The Bulgarian Hotel and Restaurant Association (BHRA) has lashed out at the stickers certifying that 100 per cent of the staff have been vaccinated against Covid-19 which are to be placed on hotels and qualified them as “discriminatory” and likely to create a number of problems for the industry.

A statement by the BHRA quoted its deputy head, Vesselin Nalbantov, as saying that the pressure to immunise employees “at any cost” led to an outflow of staff.

He said that immunisation should be voluntary and take into account individual health needs and characteristics, rather than “coercive and violent methods” such as public or corporate pressure.

“There are people who cannot be vaccinated for health reasons and those who have already been ill and have enough antibodies and therefore do not want to be immunised immediately,” Nalbantov said.

He said that with the business already in a complex situation, the very short summer holiday season, the fact that hoteliers were the only tourism industry that had got no help from the state, the pressure of “100 per cent vaccinated” stickers could be the last straw.

BHRA head Georgi Shterev said that colleagues were complaining that, amid the difficulty in finding staff for a short season, even their few employees were refusing to come to work “for fear of being vaccinated compulsorily” which for various reasons they did not want.

Shterev reiterated the association’s position that there should be priority vaccination for those employed in tourism, but taking into account the individual health characteristics of employees in the sector.

Listing objections to the “100 per cent vaccinated” stickers, he said that affixing them to only some hotels led to the presumption that those that did not have them were dangerous.

“If only 90 or 50 per cent of the employees in the neighbouring hotel are immunised, does this mean that it is insecure or the staff do not observe the anti-epidemic measures?” he said.

Bulgaria’s hotels had invested a lot of money to ensure the safety of their guests, both last summer and in the winter season and for the upcoming summer season now, Shterev said.

He said that since the beginning of the crisis, there had not been a single Bulgarian hotel or resort at the seaside or in the mountains that had been a source of infection of Covid-19 or infected guests during their holiday.

Shterev said that it was not clear who would check whether the stickers were true.

Given the high turnover of staff, the stickers could be misleading the day after they are put on, because when an employee leaves, another one must be found immediately, and he may not be immune, he said. Shcherev.

BHRA is adamant that the vaccination process is extremely important, but that immunisation cannot be imposed by force. Instead, incentives should be considered to lead to a more effective vaccination process and at the same time to activate the Bulgarian tourist market.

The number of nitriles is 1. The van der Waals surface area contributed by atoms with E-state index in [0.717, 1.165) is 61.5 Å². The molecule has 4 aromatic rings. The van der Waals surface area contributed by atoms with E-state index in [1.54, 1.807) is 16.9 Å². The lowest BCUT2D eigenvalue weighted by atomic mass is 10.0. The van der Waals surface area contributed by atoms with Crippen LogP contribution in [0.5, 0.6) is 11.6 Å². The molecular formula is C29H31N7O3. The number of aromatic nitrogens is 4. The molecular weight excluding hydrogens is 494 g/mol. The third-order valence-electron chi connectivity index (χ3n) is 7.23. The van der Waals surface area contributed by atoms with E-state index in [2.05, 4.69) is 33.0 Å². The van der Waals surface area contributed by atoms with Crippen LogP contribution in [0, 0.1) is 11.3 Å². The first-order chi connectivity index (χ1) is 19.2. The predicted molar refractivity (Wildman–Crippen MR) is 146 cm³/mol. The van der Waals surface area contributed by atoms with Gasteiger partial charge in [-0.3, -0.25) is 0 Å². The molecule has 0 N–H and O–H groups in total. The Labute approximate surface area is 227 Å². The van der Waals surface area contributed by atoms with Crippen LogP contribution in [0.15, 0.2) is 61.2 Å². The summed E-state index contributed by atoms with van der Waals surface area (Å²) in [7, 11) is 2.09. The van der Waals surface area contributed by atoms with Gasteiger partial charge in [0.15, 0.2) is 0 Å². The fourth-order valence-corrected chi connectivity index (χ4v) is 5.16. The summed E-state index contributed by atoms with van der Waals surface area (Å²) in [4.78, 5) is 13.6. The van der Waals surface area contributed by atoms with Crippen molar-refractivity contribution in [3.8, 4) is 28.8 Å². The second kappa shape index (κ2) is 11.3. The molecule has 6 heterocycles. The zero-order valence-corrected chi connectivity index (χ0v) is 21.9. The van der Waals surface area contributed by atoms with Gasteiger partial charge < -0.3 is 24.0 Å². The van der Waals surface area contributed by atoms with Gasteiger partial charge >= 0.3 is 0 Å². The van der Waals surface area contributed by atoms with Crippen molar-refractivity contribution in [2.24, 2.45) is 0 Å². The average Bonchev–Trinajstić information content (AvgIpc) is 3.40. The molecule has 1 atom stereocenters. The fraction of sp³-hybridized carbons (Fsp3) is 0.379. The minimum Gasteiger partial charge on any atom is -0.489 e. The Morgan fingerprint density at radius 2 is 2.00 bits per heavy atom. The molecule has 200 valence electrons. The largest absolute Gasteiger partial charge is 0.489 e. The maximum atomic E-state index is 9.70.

Responding to the BHRA stance, Bulgaria’s Ministry of Tourism said that vaccination is a completely voluntary process and employers have never been required to vaccinate their staff or to exert any pressure in this direction.

“At the same time, the Ministry of Tourism encourages the efforts of all representatives of the tourism business who take care of the health of their staff and their clients who use the tourist service to ensure a safe holiday and to establish the name of Bulgaria as a safe destination.

“We remind you that when choosing a destination, tourists take into account two indicators – the level of morbidity and the level of vaccinated in the country.”

The Ministry of Tourism said that it continues to support the efforts of the Ministry of Health, clearly and consistently, following the policy of Bulgaria and the Cabinet, as well as establishing world practices in an effort to end the Covid-19 pandemic.

Meanwhile, in a statement on June 14, the National Board of Tourism (NBT) said that it is urging the state to step up its advertising campaign and introduce incentives for vaccination in Bulgaria.

The low percentage of doses administered in Bulgaria was hindering tourism and the attraction of foreign tourists, NBT executive director Polina Karastoyanova said.

The main markets for the Bulgarian Black Sea coast, such as the UK, Germany and Russia, allow their citizens to holiday in countries with a high vaccination rate, she said.

“This is one of the reasons why we do not have tourists from these countries at the moment,” Karastoyanova said.

In addition, their health authorities monitor the percentage of vaccinated staff in tourist destinations.

“Therefore, the National Board of Tourism insists that the Ministry of Health organises a powerful national marketing and advertising campaign in support of vaccination.”

It also proposed the introduction of incentives, which already exist in some countries.

“For example – every vaccinated Bulgarian should receive from the state a voucher worth 50 leva to be used for a holiday in Bulgaria or to visit a restaurant. In this way, the tourism sector, which has suffered the most from the global pandemic, will be directly supported,” the NBT said.